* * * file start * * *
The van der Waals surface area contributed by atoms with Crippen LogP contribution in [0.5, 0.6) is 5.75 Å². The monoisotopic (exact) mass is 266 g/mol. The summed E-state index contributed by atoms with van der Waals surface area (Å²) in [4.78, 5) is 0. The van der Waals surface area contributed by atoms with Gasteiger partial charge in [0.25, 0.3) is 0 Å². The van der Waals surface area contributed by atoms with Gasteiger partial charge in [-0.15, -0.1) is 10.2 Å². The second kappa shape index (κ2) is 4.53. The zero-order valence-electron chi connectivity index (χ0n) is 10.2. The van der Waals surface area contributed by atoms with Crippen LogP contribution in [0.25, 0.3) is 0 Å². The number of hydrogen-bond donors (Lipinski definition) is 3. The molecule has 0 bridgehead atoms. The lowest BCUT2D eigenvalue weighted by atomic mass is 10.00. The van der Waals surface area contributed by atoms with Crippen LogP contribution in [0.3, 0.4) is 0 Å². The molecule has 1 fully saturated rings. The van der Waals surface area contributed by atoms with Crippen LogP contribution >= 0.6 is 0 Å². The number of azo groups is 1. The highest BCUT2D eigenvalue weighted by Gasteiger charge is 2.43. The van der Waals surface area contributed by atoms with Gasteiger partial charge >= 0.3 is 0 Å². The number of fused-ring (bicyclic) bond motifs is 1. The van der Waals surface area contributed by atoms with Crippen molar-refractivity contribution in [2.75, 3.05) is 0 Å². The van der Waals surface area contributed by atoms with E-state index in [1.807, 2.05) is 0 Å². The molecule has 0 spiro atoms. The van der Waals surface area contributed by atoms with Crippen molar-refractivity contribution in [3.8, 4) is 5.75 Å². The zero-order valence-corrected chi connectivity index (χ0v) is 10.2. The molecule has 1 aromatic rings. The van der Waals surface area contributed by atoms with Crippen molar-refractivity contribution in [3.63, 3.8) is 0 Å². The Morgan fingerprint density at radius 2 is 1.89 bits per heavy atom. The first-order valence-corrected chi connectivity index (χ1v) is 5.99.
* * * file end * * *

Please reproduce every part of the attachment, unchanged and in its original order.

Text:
The van der Waals surface area contributed by atoms with Crippen LogP contribution in [0.5, 0.6) is 5.75 Å². The monoisotopic (exact) mass is 266 g/mol. The summed E-state index contributed by atoms with van der Waals surface area (Å²) in [4.78, 5) is 0. The van der Waals surface area contributed by atoms with Gasteiger partial charge in [0.25, 0.3) is 0 Å². The van der Waals surface area contributed by atoms with Gasteiger partial charge in [-0.15, -0.1) is 10.2 Å². The second kappa shape index (κ2) is 4.53. The zero-order valence-electron chi connectivity index (χ0n) is 10.2. The van der Waals surface area contributed by atoms with Crippen LogP contribution in [0.25, 0.3) is 0 Å². The number of hydrogen-bond donors (Lipinski definition) is 3. The molecule has 0 bridgehead atoms. The lowest BCUT2D eigenvalue weighted by atomic mass is 10.00. The van der Waals surface area contributed by atoms with Crippen LogP contribution in [0.3, 0.4) is 0 Å². The molecule has 1 fully saturated rings. The van der Waals surface area contributed by atoms with Crippen LogP contribution >= 0.6 is 0 Å². The number of azo groups is 1. The highest BCUT2D eigenvalue weighted by Gasteiger charge is 2.43. The van der Waals surface area contributed by atoms with Gasteiger partial charge >= 0.3 is 0 Å². The number of fused-ring (bicyclic) bond motifs is 1. The van der Waals surface area contributed by atoms with Crippen molar-refractivity contribution in [2.75, 3.05) is 0 Å². The van der Waals surface area contributed by atoms with E-state index in [1.807, 2.05) is 0 Å². The molecule has 0 spiro atoms. The van der Waals surface area contributed by atoms with Crippen molar-refractivity contribution in [3.8, 4) is 5.75 Å². The zero-order valence-corrected chi connectivity index (χ0v) is 10.2. The molecule has 1 aromatic rings. The van der Waals surface area contributed by atoms with Crippen molar-refractivity contribution in [3.63, 3.8) is 0 Å². The Morgan fingerprint density at radius 2 is 1.89 bits per heavy atom. The first-order valence-corrected chi connectivity index (χ1v) is 5.99.